Saturday, September 24, 2005


Amsterdam Notebook, originally uploaded by Ann Althouse.

It's NOT the rare and wonderful days when perfect sentences and paragraph tumble fully formed from your brain, surprising even the writer with what they contain.

And it's also NOT the fact that (rumor has it) some people even make money from doing it.

No, what's truly the very best thing about writing is that sometimes it changes things.

An example? Shortly after hurricane Katrina ravaged New Orleans, I wrote about a special cab driver I'd met there, and how we'd vowed to keep in touch. Perhaps, a week or two later, my husband and I located Chris in Houston by cell phone. His home and livelihood had been ravaged, but he was grateful for the safety of his family. And I wrote about that, too.

But the truly amazing part of the story was that a couple of readers responded, offering to help Chris in various ways. A total stranger, one among millions who are suffering from this disaster. And all based on a little blog piece written by yet another total stranger. With news of scams all over the internet, I wasn't sure if they had followed through. To be honest, I'm not sure I would have had that kind of trust.

What happened next, I had no way of knowing. Until yesterday. That's when I received a letter from Chris thanking us for what we were able to send him. But his most profound gratitude was reserved for the "wonderful friends you brought into our lives at a time when we had nothing at all."

His letter also revealed that you, whoever among you did this amazing thing, gave him and his family much more than a material gift. You gave them a great gift of the spirit as well. Perhaps the very best gift of all. Chris referred to it as "the courage to fight on." I'm not sure, but I think it's otherwise known as Hope.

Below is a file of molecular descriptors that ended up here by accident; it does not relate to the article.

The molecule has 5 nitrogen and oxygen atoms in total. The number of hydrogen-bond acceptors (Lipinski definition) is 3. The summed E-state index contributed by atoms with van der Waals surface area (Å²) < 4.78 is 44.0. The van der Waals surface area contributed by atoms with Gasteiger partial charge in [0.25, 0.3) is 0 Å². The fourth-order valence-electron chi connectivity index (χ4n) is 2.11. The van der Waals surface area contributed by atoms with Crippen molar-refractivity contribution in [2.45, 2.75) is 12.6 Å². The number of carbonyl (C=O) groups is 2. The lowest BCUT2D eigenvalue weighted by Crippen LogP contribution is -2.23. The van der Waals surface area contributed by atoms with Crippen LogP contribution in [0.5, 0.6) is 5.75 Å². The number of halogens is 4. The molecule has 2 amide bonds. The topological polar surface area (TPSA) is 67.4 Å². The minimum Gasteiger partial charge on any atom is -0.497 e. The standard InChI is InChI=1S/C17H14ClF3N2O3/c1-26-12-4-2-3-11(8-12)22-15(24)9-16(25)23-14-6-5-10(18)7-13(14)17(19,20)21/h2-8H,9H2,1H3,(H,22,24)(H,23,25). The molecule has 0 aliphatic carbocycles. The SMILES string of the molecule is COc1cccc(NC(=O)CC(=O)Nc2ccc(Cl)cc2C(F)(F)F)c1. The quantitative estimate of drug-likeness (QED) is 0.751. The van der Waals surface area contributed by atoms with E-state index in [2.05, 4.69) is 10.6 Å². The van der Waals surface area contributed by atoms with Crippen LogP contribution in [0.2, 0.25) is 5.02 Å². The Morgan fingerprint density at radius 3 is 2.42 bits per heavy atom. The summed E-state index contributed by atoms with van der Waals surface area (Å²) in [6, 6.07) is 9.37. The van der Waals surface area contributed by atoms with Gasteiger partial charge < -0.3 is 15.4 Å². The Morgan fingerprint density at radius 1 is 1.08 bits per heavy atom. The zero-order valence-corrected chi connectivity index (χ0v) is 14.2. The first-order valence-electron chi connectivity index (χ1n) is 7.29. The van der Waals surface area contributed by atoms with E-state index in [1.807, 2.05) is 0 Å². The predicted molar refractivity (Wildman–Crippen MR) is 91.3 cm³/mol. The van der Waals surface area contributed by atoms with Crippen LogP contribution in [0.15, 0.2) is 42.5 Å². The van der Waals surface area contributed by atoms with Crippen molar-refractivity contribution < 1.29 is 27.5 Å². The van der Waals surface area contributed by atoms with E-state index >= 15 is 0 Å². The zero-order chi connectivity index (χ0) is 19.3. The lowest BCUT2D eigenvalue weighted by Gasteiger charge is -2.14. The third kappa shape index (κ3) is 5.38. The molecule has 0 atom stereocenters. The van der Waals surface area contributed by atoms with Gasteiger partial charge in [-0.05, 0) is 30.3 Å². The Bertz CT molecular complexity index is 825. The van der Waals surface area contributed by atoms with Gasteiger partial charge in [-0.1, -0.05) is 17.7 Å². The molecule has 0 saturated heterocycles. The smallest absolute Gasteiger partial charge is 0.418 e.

And so, to you anonymous giver (or givers) I forward Chris's deepest appreciation. But I suspect you feel as I do: incredibly grateful and humbled by the opportunity to be of use.

P.S. For those of you who have been following Chris's story, the brother and sister he was searching for have been safely located in Atlanta.


Vickie said...

If you will go back and re-read the comment I left you on that piece, you'll see that I was right all along. I don't normally boast about such things, but in this case, being right was a very good thing. Thanks for posting an update!

Eric Mutta said...

This is a comforting story and a good reminder that there's yet good left in the world (especially during these tumultuous times).

Writing has the power to change things and make a difference. It's why someone once said "I'm all for taking away dangerous tools away from the careless, as long as we begin with the typewriter".

a river said...

This is a great example of the power of writing and the ways in which hope and spirit find their way around the darkness that threatens to keep them invisible from us.

Thanks for the update on this.

Dave said...

That's great. Thanks for the update - and thanks again for the evocative original post. You done good.

Patty said...

Thank you. Just, thank you.

OvaGirl said...

That is great Patry, inspiring, heartwarming and yes hopeful.

Melly said...

That's fantastic Patry. And kudos to you and those who helped out.

Thanks for the update.

Patry Francis said...

Vickie: You WERE right. Thanks for coming back.

eric mutta: Nice to see you here.

maria: "finding a way around the darkness" You always find just the right words.

Dave: Thanks for linking to the original. I'm not sure where the help came from, but it may well have been through your link.

Patty: I always enjoy a visit from Qatar.

dog1net: Thanks so much for the link and for the mention, Scot. I truly appreciate it.

Ova girl: I'm due to stop off at your site tonight. I need to laugh, need inspiration, need all the good stuff I always find there.

And Melly: This site would not be the same without your frequent visits. Thank you for that.

Patry Francis said...

Oh yes, and one more thing to Eric Mutta: love your quote about the typewriter.

Anonymous said...

Changing things one word, one deed, one day at a time. This is the power of one.